The Kubernetes container platform is largely still a work in progress, so naturally there’s a need for a lot of support from external service providers. Most internal IT organizations, however, still don’t have much in the way of Kubernetes expertise. One of the providers of a curated instance of Kubernetes is stepping into fill the void: Heptio, which has launched the Heptio Kubernetes Subscription (HKS) service, through which it ensures that the instance being provided is always compatible with the latest upstream instance of Kubernetes made available by the Cloud Native Computing Foundation (CNCF).
Eryn Muetzel, head of product marketing at Heptio, says her company is trying to address the issue of rival distributions of Kubernetes, which are usually a few or more releases behind the CNCF. In most cases, it’s because they have extended the platform to add some form of unique value. In contrast, Heptio is committed to making available extensions in a way that doesn’t change the core code provided by CNCF. In addition, whatever extensions the company creates will be contributed back to the Kubernetes community or to the appropriate open source project, says Muetzel.
In every recommendation Heptio makes, Muetzel says the company will also insist on supporting an open source tool over any commercial offerings. Heptio is touting its approach as an “undistribution,” in that its curated instance of Kubernetes makes it possible for IT organizations to deploy it on-premises or in a public cloud running on virtual machines or bare-metal servers. In contrast, cloud service providers are exposing instances that still serve to lock in customers, she says.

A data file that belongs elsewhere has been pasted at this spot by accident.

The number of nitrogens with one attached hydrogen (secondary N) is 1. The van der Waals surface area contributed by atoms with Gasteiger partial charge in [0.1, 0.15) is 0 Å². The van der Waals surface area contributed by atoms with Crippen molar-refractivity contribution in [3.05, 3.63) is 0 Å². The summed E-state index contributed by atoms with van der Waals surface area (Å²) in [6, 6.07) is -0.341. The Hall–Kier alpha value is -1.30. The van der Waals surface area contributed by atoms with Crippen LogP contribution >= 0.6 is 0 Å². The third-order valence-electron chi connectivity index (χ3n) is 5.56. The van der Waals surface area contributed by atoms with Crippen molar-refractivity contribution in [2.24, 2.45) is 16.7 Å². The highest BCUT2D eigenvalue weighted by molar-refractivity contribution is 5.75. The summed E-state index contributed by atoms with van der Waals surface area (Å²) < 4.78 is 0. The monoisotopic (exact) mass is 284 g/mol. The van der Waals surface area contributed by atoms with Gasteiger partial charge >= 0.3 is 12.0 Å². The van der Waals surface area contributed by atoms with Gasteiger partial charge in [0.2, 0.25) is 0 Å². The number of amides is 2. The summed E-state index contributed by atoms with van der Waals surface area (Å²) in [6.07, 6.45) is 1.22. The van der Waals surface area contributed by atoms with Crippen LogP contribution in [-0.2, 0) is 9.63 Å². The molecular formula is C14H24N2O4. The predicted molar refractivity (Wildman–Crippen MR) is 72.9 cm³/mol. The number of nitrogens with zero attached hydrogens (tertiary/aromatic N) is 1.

Muetzel says IT organizations should not be forced to compromise between attaining support from a single vendor and flexibility. IT organizations want to be able to deploy various classes on workloads on top of a consistent implementation of Kubernetes as they see fit. Each platform then can be weighed on its own merits versus essentially forcing an IT organization to make a specific long-term commitment for all workloads. That’s especially critical should they ever want to move a workload, says Muetzel.
Heptio is also committed to keeping pricing for 24/7 support for Kubernetes simple, Muetzel notes. The company provides support services in three sizes that IT organizations can move between as needed. In contrast, rival approaches to services contracts lock customers into a specific class of service that can range as high as $15,000 per server.
Founded by two of the co-inventors of Kubernetes, Heptio is pursuing something of a purist approach. It’s not clear to what degree IT organizations will appreciate that zeal just yet. But when it comes to multicloud computing, no platform in recent memory has shown as much promise as Kubernetes. The challenge now is making sure that promise gets fulfilled by limiting the opportunities IT vendors often take to fork open source code in a way that tends to their interests more than the individual customer.